Unlike other pavement maintenance businesses which involve putting something down on a pavement, the sweeping business involves removing something from a pavement. So where other businesses can factor the amount and cost of materials in their bids and budgets, contract sweepers can't do that.
Carl Barton understands that, which is why the current North American Power Sweeping Association president guides, tracks, and drives his Memphis, TN, sweeping business on a minute-by-minute basis. And while virtually all sweeping companies track their time in some way or another - even broadly determining how many accounts a truck can handle on a route is managing the minutes - Barton's Aardvark Sweeping Service pays close attention to the time, knowing that effective use of driver minutes leads to profitability and growth.
"When I bought my first truck I read the literature and it said that to be successful you need to spend 75% of the time behind the wheel," Barton says. "That's 45 minutes of billable time every hour so that was my initial target."
As he got more involved with the business he started paying very close attention to the numbers - all the numbers. He tracked truck by truck, driver by driver, property by property, eventually coming up with both a cost per truck and a cost per driver. Eventually Barton figured out how much it was costing Aardvark to sweep each parking lot, and he learned something.
"We discovered that the trucks and men bringing in a decent profit were the drivers who were doing at least 420 minutes of sweeping per night. So we tried to replicate that throughout the company."
And it's worked. Though business is down a little this year as a result of reduced sweep frequency (as opposed to lost clients or price cuts) Barton says Aardvark Sweeping Service has remained "true to ourselves."
"We're a quality and service-oriented company, and when all is said and done I'd rather be a small quality and service-oriented company than a business that sells only price and doesn't provide a quality job or service the customer," Barton says. "We go way out of our way to make sure the customer gets what he pays for."
Retail & industrial sweeping
Barton started Aardvark Sweeping Service in 1996 following a career in the cola business. It's a story he's told often and it never fails to elicit a smile. "A guy I worked with at Pepsi was having a bad day and we were sitting around after work and he said 'If I am going to work at Pepsi all my life I'd rather grab a broom and sweep the parking lot.' It got me thinking," Barton says. After two months of what he says was "doing his due diligence" including talking with potential customers and watching other sweepers, he was ready to start his own sweeping company.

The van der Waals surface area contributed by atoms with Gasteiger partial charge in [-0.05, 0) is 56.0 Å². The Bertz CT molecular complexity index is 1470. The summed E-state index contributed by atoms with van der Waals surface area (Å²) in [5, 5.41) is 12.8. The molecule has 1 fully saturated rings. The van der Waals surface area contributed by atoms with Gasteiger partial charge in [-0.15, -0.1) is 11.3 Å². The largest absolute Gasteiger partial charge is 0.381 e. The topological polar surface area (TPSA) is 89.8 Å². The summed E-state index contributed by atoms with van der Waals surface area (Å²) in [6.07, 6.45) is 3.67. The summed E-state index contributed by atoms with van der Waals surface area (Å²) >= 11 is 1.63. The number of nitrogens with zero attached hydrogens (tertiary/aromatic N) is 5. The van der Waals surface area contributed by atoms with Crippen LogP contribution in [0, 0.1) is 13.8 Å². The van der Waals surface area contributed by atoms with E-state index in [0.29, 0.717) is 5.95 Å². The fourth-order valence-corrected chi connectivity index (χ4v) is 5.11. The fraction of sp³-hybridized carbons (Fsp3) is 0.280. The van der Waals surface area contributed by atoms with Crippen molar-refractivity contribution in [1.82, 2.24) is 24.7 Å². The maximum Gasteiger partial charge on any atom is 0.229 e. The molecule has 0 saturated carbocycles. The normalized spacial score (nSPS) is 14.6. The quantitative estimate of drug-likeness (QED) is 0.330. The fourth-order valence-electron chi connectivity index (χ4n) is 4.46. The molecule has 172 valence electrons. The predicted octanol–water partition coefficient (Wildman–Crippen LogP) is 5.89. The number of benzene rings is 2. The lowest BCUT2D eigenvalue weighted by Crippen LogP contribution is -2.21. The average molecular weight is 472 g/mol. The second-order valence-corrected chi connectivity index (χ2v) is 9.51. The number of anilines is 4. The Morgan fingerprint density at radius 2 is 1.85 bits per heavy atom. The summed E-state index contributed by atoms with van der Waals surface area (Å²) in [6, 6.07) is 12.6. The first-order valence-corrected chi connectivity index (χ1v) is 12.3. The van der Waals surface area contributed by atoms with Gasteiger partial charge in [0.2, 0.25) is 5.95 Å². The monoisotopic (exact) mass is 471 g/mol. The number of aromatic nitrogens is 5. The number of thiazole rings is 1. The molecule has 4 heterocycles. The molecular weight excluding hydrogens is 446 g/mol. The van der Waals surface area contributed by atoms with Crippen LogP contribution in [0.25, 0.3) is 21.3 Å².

"I went out at night and watched some lots being swept, and I got to this one parking lot where a young guy pulled in with his sweeper and pulled over to the side, jumped out of the truck with his skateboard, skated around the lot for about 10 minutes, then got in the truck and drove away," Barton says. "I knew I didn't know much about sweeping but I knew I could do better than that."
He started Aardvark with the Schwarze 343 that he still uses (though only supervisors or managers are allowed to drive it) and now runs 18 sweeper trucks, employing between 30 and 40 people depending on the time of year. Most of the sweepers are Schwarze units, the bread-and-butter sweepers being the Schwarze 347 machines, but Aardvark also runs two Tymco 435s for the construction sweeping side of the business, as well as a Nite-Hawk and a Silent Knight.
Virtually all of Aardvark's work is on parking lots of one kind or another, but where some contract sweepers track their business by specific customer type, Aardvark divides its business into two groups: Retail (64%) and industrial (or nonretail, 34%) which includes warehouses, office complexes, industrial parks and construction site cleanup. Aardvark Sweeping used to sweep within a 50-mile radius of Memphis but has recently cut back to 30 miles as a result of low density, fuel costs, and costly and unproductive time on the road.